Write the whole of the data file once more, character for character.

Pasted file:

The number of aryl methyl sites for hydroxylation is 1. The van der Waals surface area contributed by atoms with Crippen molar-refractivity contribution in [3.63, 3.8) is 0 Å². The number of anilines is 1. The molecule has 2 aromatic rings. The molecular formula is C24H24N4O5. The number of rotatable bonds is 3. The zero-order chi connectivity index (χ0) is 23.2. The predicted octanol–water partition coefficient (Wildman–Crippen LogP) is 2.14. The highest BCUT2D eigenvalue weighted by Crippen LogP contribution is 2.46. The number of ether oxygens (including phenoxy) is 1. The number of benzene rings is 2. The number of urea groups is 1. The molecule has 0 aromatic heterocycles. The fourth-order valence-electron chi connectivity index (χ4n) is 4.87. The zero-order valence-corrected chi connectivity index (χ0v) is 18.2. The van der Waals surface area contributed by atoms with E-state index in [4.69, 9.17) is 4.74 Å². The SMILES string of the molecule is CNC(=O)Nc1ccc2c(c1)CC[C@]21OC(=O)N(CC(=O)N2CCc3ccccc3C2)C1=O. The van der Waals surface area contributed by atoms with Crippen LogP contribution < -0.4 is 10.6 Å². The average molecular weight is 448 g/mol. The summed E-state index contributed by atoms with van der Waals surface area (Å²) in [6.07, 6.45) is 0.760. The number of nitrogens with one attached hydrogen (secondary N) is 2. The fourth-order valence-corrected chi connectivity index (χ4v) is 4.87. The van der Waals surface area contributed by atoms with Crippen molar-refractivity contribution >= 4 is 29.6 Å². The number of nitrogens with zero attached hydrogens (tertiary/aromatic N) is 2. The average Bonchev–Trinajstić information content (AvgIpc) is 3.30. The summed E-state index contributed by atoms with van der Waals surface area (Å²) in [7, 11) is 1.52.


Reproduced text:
The number of aryl methyl sites for hydroxylation is 1. The van der Waals surface area contributed by atoms with Crippen molar-refractivity contribution in [3.63, 3.8) is 0 Å². The number of anilines is 1. The molecule has 2 aromatic rings. The molecular formula is C24H24N4O5. The number of rotatable bonds is 3. The zero-order chi connectivity index (χ0) is 23.2. The predicted octanol–water partition coefficient (Wildman–Crippen LogP) is 2.14. The highest BCUT2D eigenvalue weighted by Crippen LogP contribution is 2.46. The number of ether oxygens (including phenoxy) is 1. The number of benzene rings is 2. The number of urea groups is 1. The molecule has 0 aromatic heterocycles. The fourth-order valence-electron chi connectivity index (χ4n) is 4.87. The zero-order valence-corrected chi connectivity index (χ0v) is 18.2. The van der Waals surface area contributed by atoms with E-state index in [4.69, 9.17) is 4.74 Å². The SMILES string of the molecule is CNC(=O)Nc1ccc2c(c1)CC[C@]21OC(=O)N(CC(=O)N2CCc3ccccc3C2)C1=O. The van der Waals surface area contributed by atoms with Crippen LogP contribution < -0.4 is 10.6 Å². The average molecular weight is 448 g/mol. The summed E-state index contributed by atoms with van der Waals surface area (Å²) in [6.07, 6.45) is 0.760. The number of nitrogens with one attached hydrogen (secondary N) is 2. The fourth-order valence-corrected chi connectivity index (χ4v) is 4.87. The van der Waals surface area contributed by atoms with Crippen molar-refractivity contribution >= 4 is 29.6 Å². The number of nitrogens with zero attached hydrogens (tertiary/aromatic N) is 2. The average Bonchev–Trinajstić information content (AvgIpc) is 3.30. The summed E-state index contributed by atoms with van der Waals surface area (Å²) in [7, 11) is 1.52.